A Snap Of Two Fingers; Clip From Tomorrow; Mildew; Spade; Dear Bird Catchers

A Snap of Two Fingers:

We just had to turn the car about

30 degrees west and the sun went

away like a child lost in the streets.

Or a man, sunken at his chest and

crying, the sea is dry, the fish have left me!

Yesterday, I heard about a blind woman

in Long Island who trespassed a burning

red sign and was found the next week,

sleeping by the wheezing engine of her car.

Her family fell apart. The husband escaped

to a slum and lived, like a rat in the tracks

of a subway. He felt his bones crack under

the wind of the trains each night, but

remained for the same reason a writer trudges

through the bitter paths of the imagination:

To suffer some more.

The family dog never wagged his tail

again. He traveled to the driest patch

of grass and licked just enough water

off the blades to stay alive, but he kept

himself thirsty for the same reason the

father stayed pulped under other people’s

weight and the writer kept writing.

The daughter became a poet. She breathed

in-between stanzas, ate when a metaphor

told her too. Floors foot-printed

in paper, books sprawled open like laundry,

black ink dripping from her chest

where the blood was

supposed to be.

Clip From Tomorrow:


Who saw us sitting here?

Drunken with details,

slumped over like cheap

dolls on shelves. We’ve been

watching the same news

broadcast since Friday, and

you’ve decided that you

like short women. And stamps.

And those final scenes from

Jaws where death becomes

something real and vivid and

red. Clouds burst against our

window like words on paper.

Blurring the rise of all winter snow.

Separating HUMAN and NATURE

like we would separate old magazines.



I feel like a large ocean.

Vast and inscrutable.


On Tuesday, just after the soldier’s march, but before the bloodshed,

right around the time a young boy’s body is being shrined in cow-skin,

and shipped to the grace of Leonard Cohen’s Hallelujah,

a man tells me there are five dead mice in the basement.

Teethmarks sawed through the walls like Antoni Gaudi envisioned. My littlest

boy with blood on his hands. Rehearsing his rights like a student, dragging their

heels over a paper-maid France.

In the future, he’ll be the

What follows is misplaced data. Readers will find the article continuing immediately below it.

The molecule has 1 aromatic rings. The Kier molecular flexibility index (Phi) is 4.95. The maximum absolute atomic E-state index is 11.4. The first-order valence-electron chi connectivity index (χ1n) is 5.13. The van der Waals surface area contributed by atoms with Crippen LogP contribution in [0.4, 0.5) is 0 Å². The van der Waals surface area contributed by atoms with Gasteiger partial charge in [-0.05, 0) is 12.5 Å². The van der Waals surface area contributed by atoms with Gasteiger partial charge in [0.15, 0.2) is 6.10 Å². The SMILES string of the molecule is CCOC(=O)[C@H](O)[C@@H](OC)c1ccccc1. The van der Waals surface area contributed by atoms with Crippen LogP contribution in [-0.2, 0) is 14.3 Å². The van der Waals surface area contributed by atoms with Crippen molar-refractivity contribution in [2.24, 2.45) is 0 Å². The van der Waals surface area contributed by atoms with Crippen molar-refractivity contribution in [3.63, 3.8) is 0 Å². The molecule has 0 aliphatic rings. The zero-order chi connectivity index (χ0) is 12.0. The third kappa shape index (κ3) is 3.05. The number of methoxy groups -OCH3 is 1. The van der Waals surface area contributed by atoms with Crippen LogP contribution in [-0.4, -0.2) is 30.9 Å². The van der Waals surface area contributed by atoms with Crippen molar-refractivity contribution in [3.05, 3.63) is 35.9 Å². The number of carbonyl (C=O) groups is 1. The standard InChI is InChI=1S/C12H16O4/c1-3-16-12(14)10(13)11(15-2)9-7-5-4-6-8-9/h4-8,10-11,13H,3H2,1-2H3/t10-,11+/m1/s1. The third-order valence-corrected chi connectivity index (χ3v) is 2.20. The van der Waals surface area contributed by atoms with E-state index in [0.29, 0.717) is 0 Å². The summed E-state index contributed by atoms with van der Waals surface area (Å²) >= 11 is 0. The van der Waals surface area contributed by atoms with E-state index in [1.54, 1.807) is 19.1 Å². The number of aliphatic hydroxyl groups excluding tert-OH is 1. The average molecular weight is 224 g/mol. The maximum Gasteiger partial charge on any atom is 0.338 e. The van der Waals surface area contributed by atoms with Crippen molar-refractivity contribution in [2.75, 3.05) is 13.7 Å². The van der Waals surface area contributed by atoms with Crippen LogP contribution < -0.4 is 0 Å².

“sleepwalking killer.”

Where I live, behind

rose bush and graveyard, grief

is like a cancer. It makes a tree out of me and grows.

I am a lost petal on a shoe in winter. A forgotten cause in a forsaken house.

I, too, have asked questions:

Can bad memories ache?

Can good memories heal?

How many bodies have the workers burned since last Tuesday?

A hundred, two million? Why is counting idle? Because the world is still adding.

There are bodies tackling bodies on a tall hill,

forging families that we will soon be part of.

And all that will be, is our beautiful city, burning through what once was. what will be.

My mother is emptying ashes tomorrow.

A fish has reserved me.

A hungry man will swallow my heart off a hook and smile.


I’ve flipped through twelve years of living.

A short book of perceived images.

And now, there are church bells clashing in my sleep:

Eucharist, Vulture, Sleeping Child, Fallen Tree.

A wheel, flat from

the child spinning it.

Julius Caesar resting

over a red flower, humming

out the owls’ hoo-hoo, hoo hoo!

I haven’t seen the three sisters yet,

but I’ve smelled them through tunnels

in the clouds. They are lost wanderers.

Ominous grey-birds. Counting, measuring,

clipping off inches–

tossing me out of bed and catching me just before my

chin smacks the cold ground.

This is typical of a man my age.

A man with a bulldog’s house

and gift-wrapped skin. Who licks

his lips more often these days.

Who grunts. Falls. Sleeps.

A coarse throat much fonder of Chamomile.

A sprained ankle taking long walks in Summer.

Dear Bird Catchers

and it’s hard to sleep on a cold ground.

in white autumn days, i see a dog, busy

with the chores of its own tail. i see women

playing dead on porches. bathing suits in

trees. this curtain-crisp earth trying to suck

dry the final yellow days like a skinned lemon.

dear Joanne,

why is it so cold?

your nails. your hair.

the smell of oak

drifting past us.

Alex Greenberg, Age 13, Grade 8, The Fieldston School High School, Gold Key

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